That said, my favorite number is 32, which is the percentage of users that come back for a second resource after provisioning their first. It’s a number we’re continuing to improve, and I love it because it shows the progress we are making on building a compelling, sticky product.

What does your day to day work app usage look like? How do you maximize your time in these apps?

90% of my time is in Google Hangouts, the other 10% is a mix of Trello, GitHub, and Slack (coincidentally, these %s also accurately reflect my laptops CPU and RAM usage).

Since we’re a distributed team with folks in San Francisco, Toronto, Hamilton, New York, Denver, Halifax, Fredericton, and Belgium, we rely a lot on tools that enable remote work. Most of our day to day happens in Slack, and we use Hangouts to coordinate, kickoff, and plan, the byproduct of which ends up in GitHub and Trello across our Engineering Waffle board and Product Roadmap boards.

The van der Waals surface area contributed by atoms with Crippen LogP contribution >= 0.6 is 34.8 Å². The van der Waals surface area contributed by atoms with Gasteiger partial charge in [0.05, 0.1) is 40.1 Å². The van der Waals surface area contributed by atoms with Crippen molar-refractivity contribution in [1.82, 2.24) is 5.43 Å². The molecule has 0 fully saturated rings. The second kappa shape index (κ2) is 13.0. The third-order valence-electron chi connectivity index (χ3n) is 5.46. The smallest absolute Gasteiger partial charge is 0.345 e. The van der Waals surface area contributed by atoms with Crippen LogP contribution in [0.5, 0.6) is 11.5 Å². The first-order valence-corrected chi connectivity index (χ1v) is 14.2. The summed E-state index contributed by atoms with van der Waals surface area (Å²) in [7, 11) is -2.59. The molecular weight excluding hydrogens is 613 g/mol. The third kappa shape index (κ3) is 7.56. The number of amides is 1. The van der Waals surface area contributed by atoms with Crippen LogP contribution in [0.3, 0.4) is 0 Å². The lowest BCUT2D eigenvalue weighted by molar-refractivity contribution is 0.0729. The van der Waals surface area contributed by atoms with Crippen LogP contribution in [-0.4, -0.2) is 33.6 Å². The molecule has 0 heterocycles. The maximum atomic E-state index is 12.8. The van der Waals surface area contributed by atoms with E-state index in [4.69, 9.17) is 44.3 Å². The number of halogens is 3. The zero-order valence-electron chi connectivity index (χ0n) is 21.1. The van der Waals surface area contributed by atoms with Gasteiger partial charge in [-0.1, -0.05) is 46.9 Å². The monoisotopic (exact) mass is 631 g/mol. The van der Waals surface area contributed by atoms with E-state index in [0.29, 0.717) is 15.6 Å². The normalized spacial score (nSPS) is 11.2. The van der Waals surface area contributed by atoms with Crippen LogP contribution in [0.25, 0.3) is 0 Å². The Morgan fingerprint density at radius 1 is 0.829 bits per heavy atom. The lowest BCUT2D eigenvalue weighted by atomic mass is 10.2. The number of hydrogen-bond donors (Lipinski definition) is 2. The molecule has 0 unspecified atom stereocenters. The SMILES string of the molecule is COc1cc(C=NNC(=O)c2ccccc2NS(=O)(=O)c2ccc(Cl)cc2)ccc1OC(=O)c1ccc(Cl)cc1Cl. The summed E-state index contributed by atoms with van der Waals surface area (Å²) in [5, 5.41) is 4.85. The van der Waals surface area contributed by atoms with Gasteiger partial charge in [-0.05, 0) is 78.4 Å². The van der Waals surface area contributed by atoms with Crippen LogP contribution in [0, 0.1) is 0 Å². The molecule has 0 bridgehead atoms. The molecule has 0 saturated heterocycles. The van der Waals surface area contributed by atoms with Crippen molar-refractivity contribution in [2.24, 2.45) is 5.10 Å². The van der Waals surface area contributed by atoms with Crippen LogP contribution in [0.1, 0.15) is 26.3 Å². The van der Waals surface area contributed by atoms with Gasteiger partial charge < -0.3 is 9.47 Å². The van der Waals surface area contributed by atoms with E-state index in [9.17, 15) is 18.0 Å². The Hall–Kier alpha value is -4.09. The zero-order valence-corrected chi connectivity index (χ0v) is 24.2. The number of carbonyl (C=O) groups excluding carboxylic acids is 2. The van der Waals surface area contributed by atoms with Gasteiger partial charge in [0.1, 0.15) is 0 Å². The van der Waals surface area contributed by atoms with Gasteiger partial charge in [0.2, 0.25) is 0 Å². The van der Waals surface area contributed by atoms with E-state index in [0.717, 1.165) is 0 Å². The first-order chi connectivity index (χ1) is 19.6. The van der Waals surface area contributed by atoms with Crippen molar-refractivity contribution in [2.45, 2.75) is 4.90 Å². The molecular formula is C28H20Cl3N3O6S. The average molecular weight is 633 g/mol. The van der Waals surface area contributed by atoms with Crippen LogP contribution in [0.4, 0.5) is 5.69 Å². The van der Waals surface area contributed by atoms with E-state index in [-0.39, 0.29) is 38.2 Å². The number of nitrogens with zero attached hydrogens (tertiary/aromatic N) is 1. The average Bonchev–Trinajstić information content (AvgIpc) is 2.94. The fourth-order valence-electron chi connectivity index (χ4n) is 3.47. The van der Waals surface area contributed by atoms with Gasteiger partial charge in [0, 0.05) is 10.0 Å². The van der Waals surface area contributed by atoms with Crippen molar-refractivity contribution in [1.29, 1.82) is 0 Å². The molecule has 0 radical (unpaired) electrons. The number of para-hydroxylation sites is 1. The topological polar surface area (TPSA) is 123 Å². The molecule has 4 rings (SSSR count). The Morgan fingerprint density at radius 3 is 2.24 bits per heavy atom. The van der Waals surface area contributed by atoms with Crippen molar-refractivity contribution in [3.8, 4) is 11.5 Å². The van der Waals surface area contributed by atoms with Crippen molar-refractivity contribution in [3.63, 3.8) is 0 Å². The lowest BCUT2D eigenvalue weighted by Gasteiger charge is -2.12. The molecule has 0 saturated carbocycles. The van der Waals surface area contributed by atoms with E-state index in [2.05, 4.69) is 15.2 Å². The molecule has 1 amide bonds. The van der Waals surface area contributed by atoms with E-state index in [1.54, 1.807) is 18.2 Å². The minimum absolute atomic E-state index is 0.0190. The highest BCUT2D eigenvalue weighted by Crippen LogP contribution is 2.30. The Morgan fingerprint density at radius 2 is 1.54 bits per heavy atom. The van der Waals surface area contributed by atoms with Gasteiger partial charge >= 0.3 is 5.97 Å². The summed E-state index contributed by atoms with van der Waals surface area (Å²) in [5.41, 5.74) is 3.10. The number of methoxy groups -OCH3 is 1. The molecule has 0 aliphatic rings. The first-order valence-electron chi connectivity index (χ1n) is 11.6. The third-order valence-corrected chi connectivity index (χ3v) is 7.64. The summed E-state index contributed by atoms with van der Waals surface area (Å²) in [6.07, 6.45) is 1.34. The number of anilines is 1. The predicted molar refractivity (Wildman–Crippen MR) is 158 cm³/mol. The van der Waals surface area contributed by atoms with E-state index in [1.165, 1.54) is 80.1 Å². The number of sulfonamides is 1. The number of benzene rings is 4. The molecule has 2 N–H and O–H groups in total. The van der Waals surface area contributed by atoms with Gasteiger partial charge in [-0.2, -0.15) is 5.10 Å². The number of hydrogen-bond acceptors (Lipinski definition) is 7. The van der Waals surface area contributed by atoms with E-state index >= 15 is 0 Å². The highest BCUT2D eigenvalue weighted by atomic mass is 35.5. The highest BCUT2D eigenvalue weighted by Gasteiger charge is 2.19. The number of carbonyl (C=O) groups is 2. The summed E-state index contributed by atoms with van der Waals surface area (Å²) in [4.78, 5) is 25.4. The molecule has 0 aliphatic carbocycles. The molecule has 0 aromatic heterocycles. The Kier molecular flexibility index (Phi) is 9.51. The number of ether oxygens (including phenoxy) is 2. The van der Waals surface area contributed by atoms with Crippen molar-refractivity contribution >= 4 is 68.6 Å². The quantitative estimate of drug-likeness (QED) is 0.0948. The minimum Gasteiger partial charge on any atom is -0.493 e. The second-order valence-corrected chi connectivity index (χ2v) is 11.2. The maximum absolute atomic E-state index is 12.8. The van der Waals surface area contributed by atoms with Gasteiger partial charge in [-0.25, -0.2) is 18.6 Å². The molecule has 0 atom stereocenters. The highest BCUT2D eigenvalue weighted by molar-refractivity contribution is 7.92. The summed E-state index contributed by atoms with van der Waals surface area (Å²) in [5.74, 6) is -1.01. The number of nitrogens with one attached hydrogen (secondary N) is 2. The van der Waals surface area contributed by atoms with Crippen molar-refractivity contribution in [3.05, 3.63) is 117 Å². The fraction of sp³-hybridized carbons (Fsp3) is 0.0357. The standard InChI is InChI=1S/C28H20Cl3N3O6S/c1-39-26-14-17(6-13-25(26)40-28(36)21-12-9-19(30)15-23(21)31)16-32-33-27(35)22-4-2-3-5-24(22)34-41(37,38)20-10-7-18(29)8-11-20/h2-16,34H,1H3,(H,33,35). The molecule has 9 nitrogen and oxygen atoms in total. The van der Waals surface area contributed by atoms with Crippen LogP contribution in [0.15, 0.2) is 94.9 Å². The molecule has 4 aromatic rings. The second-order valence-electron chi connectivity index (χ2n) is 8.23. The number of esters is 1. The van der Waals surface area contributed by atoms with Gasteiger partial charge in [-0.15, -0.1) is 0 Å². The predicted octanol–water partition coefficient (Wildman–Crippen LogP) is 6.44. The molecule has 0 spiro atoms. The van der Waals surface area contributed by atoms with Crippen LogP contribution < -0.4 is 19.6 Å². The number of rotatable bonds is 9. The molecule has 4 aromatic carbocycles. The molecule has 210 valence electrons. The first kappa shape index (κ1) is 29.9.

Although I’m fairly happy with the current state of remote work apps, one of the things that we sorely lack is the ability to build camaraderie and create spontaneous watercooler moments. I’ve been pushing for us to incorporate apps like Overwatch and League of Legends to combat this, but apparently these aren’t considered “work apps”.

What changes to functionality of one of those products is an example of quality product development?

My favorite new feature of recent memory is the Shared Channels feature on Slack. It’s not something that would be immediately obvious, but it’s been a big pain point for me, across my last few roles. When I was at Heroku, we partnered with Facebook on an integration with Parse. I had to create a new standalone Slack instance and invite everyone involved to it. And then at Manifold, with our first dozen integrations we had been creating one-off guest channels and inviting users, but it just adds a lot of overhead. (Can you invite this person? Can you create a new account for this one instance?) Being able to create a channel and share it using the same account details is amazing, and they made it really seamless.

In building Manifold, what feature surprised you with high customer value? What feature surprised you with low customer value?